It's also inconceivable that Let's Encrypt did not test the effects of the root certificate transition on their web site or service with such an OS version ahead of time to develop a solution that would have made for a smooth transition, or that Let's Encrypt performed such testing and deemed the extensive breakage this transition has caused to be acceptable.
It is not about "my" OS version. I am a software developer supporting users who use a wide range of macOS versions. Not all users are able to update to the latest version of the OS.
That's probably all very conceivable I think, but probably not constructive to complain about at this moment. I think working on a solution is more constructive than the blaming part. I'm sure Let's Encrypt will review and reconstruct what happened the last few days and learn from it. I hope.
I don't recall asking anyone to update anything.
But since you didn't really address the post to anyone specifically, I'm not sure to whom you are speaking with.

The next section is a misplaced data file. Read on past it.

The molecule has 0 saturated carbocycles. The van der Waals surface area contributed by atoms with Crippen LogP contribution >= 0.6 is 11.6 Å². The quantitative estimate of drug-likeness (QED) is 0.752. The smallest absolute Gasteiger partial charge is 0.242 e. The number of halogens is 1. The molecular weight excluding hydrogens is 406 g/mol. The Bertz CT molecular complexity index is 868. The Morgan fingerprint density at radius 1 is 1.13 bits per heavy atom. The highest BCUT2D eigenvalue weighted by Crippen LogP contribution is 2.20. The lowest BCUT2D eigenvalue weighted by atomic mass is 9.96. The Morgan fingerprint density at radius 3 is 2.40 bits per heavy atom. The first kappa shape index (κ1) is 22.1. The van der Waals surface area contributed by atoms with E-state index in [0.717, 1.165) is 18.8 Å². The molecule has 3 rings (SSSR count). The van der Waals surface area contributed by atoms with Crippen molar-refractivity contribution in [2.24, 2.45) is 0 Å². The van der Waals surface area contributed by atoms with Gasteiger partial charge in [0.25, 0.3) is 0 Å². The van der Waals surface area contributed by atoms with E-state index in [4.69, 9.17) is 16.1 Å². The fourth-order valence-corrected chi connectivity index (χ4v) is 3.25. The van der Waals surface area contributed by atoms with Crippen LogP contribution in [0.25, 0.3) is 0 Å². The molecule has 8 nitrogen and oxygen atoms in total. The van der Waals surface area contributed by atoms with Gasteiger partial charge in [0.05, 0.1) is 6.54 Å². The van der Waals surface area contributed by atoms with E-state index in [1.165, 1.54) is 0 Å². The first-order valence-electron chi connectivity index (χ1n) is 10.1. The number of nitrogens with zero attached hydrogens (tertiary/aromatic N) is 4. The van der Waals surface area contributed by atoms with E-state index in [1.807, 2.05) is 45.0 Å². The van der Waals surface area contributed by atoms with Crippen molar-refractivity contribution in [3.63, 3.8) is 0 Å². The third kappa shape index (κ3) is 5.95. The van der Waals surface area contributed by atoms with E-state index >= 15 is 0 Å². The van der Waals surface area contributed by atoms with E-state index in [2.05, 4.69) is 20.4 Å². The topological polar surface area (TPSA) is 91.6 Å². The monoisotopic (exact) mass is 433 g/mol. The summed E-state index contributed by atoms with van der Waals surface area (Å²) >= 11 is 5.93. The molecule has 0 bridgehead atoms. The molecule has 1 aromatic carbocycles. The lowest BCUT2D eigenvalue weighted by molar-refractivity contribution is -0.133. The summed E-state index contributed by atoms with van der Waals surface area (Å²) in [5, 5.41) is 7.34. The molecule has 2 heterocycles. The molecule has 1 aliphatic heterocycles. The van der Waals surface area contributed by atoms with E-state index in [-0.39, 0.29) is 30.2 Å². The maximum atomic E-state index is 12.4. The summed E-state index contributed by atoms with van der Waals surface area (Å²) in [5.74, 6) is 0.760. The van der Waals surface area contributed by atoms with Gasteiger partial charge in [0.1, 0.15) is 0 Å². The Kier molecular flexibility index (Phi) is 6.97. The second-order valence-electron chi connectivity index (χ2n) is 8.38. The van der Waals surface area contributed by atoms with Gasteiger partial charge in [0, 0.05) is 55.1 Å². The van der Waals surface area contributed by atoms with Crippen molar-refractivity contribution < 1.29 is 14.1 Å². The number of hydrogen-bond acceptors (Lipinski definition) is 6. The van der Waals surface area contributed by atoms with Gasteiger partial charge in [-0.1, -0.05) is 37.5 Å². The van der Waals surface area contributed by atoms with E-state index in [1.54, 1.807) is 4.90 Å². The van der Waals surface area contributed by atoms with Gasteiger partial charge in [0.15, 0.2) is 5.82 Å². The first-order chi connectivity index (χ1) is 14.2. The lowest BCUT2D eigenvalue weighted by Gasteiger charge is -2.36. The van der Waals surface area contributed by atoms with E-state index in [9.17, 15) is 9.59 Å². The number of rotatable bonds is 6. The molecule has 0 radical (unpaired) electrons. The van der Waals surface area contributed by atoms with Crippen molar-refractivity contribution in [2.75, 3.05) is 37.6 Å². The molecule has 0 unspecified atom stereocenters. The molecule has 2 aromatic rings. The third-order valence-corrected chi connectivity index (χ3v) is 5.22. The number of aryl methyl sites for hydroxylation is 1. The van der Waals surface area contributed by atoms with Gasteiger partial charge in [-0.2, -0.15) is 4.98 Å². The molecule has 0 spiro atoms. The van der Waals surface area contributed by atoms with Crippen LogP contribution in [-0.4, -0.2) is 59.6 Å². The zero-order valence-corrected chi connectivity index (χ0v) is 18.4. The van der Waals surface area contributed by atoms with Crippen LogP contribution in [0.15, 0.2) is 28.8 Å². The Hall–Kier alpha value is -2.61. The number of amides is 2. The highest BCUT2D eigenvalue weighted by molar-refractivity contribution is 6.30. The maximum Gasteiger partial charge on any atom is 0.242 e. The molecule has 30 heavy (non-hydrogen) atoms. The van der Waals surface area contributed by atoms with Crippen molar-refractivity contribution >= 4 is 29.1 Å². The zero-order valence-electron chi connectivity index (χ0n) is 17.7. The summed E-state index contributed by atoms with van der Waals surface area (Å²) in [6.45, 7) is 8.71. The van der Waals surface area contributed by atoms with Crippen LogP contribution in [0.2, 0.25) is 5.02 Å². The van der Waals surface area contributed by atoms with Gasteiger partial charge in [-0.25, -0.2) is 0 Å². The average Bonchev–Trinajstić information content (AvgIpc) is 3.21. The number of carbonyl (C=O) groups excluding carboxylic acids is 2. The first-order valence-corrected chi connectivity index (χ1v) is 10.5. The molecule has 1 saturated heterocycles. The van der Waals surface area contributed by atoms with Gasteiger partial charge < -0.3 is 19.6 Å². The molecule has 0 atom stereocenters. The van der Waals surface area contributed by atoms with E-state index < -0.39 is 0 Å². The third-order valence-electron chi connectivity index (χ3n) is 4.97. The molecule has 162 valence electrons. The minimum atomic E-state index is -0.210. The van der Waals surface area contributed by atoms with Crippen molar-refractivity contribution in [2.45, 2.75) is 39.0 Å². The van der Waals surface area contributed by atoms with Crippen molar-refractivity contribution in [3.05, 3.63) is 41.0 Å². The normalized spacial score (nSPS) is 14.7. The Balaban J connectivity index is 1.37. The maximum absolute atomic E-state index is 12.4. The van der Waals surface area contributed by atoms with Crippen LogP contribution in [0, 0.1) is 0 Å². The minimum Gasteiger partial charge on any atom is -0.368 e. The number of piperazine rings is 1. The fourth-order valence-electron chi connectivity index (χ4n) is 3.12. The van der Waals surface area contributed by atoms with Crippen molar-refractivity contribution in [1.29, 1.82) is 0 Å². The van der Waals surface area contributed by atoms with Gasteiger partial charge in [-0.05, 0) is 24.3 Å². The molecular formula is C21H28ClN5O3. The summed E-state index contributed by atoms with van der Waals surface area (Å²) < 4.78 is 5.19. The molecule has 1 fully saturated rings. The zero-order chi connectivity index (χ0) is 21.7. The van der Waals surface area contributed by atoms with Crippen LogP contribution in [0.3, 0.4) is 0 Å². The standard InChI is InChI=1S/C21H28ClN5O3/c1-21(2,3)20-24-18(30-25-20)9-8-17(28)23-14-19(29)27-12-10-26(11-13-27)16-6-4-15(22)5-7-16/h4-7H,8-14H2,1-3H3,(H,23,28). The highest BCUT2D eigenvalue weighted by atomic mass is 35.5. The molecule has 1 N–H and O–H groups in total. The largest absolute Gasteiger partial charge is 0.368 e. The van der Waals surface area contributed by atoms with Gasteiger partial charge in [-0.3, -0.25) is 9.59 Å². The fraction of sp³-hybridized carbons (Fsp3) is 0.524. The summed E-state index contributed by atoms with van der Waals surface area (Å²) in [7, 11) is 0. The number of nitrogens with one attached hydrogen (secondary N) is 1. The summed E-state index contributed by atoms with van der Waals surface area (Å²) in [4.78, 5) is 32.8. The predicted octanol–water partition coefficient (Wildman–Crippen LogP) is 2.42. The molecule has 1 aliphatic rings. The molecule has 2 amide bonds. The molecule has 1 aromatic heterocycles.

But I'll play along anyway...
What would you have anyone do now (now that the the cert that has been expiring for 20 years has finally expired) at this time?
Going forward, is there a simple solution?
Didn't the expiry warnings go on deaf ears? [don't shoot the messengers]
As for your first paragraph:
You can please some of the people all of the time.
All of the people some of the time.
But you really can't please all of the people all of the time.
And this is one of those moments when this new cert just can't please all of the people.
As for the second paragraph:
Do you think anyone has the resources to test every combination of system that is out there in a situation that hasn't happened (to this scale) before?
Devices are "living" way past their supported lifespans.
Many "current" devices aren't really running software that is actually that "current".
This is a not-for-profit organization that is doing far more than is literally can afford to do already.